Last year, while reviewing TuneUp Utilities 2009, I had proclaimed that it is the only system optimiser you will ever need. I was thrilled with the large collection utilities offered by TuneUp. It could perform the task of a couple of dozen utilities, alone. TuneUp unveiled the successor to TuneUp Utilities 2009 yesterday. The major new features in this edition are:
Revamped Start Centre: TuneUp Utilities Start Centre has been completely revamped. The new start centre gives you a quick idea about the current condition of your computer and provides quick access to all the utilities. Undoubtedly, the new interface is a big improvement over the previous tabbed UI.
TuneUp Turbo Mode: Turbo Mode gives you an immediate performance boost by disabling unnecessary services and processes. It is functionally somewhat similar to GameBooster.
TuneUp Utilities Gadget: This is possibly the most useless component of TuneUp Utilities 2010. TuneUp installs a sidebar gadget for Windows Vista and 7, which displays your computer’s current status. It is possibly the most useless component of TuneUp Utilities 2010.
TuneUp Live Optimization: TuneUp 2010 keeps working in the background and intervenes whenever necessary to prevent sudden performance drops. Live Optimisation intelligently prioritises processes. It increases the priority of processes that may require more resources. At the same time, it decreases the priority of processes which are consuming extravagant amount of system resources. This can avoid system lockups or crashes. Live Optimization is potentially a great feature and is in fact similar to Process Lasso which I had reviewed earlier. However, I couldn’t find any way to turn this off. I definitely don’t appreciate the fact that TuneUp 2010 adds additional background processes, without providing the option to turn them off.
Optimisation Report: This new addition displays a simple summary of maintenance and optimisation tasks performed by TuneUp.
Improved Registry Defrag: Registry defragmentation has been improved. It is no longer necessary to reboot your system immediately after performing registry optimisation. TuneUp has also added a pre-boot module which optimises your registry before Windows is loaded.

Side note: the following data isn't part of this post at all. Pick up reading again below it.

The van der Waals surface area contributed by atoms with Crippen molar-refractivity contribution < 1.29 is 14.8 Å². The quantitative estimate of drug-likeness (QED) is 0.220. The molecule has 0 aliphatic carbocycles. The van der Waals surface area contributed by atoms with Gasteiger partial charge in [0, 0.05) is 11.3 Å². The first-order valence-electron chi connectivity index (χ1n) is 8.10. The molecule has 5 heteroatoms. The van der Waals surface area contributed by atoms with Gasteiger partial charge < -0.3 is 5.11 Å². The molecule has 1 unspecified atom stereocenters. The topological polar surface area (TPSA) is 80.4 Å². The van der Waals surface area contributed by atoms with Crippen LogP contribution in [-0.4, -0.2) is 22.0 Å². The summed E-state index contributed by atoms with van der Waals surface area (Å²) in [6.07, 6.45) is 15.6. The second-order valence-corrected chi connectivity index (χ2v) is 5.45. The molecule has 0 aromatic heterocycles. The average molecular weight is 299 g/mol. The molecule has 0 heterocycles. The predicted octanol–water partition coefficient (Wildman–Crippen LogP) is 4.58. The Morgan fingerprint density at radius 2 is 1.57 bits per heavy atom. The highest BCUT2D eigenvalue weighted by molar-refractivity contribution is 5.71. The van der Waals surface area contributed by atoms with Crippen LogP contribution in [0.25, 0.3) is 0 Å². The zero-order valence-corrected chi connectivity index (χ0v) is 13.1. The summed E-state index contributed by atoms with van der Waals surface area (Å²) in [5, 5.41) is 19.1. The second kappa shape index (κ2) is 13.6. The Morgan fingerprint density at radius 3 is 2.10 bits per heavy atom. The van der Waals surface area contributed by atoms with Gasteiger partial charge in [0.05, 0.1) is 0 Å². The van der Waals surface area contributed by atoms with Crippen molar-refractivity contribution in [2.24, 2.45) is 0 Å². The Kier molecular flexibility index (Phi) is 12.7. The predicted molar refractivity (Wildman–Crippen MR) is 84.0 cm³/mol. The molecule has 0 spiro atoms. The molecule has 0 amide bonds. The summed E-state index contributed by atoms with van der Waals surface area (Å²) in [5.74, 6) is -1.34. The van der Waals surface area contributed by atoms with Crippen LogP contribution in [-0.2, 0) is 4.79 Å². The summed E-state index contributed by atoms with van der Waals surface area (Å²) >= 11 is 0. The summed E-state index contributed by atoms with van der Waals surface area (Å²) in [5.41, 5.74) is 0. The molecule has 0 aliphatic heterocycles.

Improved Drive Defrag: TuneUp defragmentation tool now offers two modes – i) Fast and ii) Thorough.
Support for Windows 7: TuneUp Utilities 2010 supports both 32bit and 64 bit editions of Windows 7. One point worth nothing here is that TuneUp no longer allows installation of Visual Styles (Themes) – at least not in Windows 7.
Others Improvements: Various other utilities including 1-Click Maintainence, Automatic Maintaince, and Disk Cleaner have been improved.
The full version of TuneUp Utilities costs $49.95 while the upgrade license costs $29.95. TuneUp Utilities is the best in its category. It offers everything you will need to optimise, customise and maintain your system. If you haven’t purchased TuneUp before and are looking for a system utility then go for TuneUp 2010. However, the decision is a lot more complex for owners of TuneUp Utilities 2009. The major additions to TuneUp Utilities 2010 are Turbo mode and Live Optimisation. Not everyone will need them. And even if you do need them you can simply use GameBooster and ProcessLasso. TuneUp 2010 doesn’t offer enough additional benefits to merit a $29.95 upgrade license. Heck, at that price you can get Apple’s Snow Leopard upgrade! The real deciding factor here is Windows 7. TuneUp 2009 doesn’t officially support Windows 7. The newer builds of TuneUp 2009 obstinately refuse to even run on Windows 7. The older builds do run on Windows 7 and all the major components (Registry Cleaner, Drive Defrag, Registry Defrag etc) seem to work properly. However, there are a few glitches here and there. More importantly, TuneUp 2009 doesn’t contain any Windows 7 specific optimisation and there is always the possibility that things may go wrong. Hence, if are using Windows 7 (or plan to migrate to Windows 7) you may not have a real choice.
Download TuneUp Utilities (20.2 MB)
Platforms Supported: Windows XP, Vista and 7(x86 and x64)
License: Shareware (30 days trial)
Cost: $49.95 (Upgrade license: $29.95)
Version Reviewed: 9.0.2000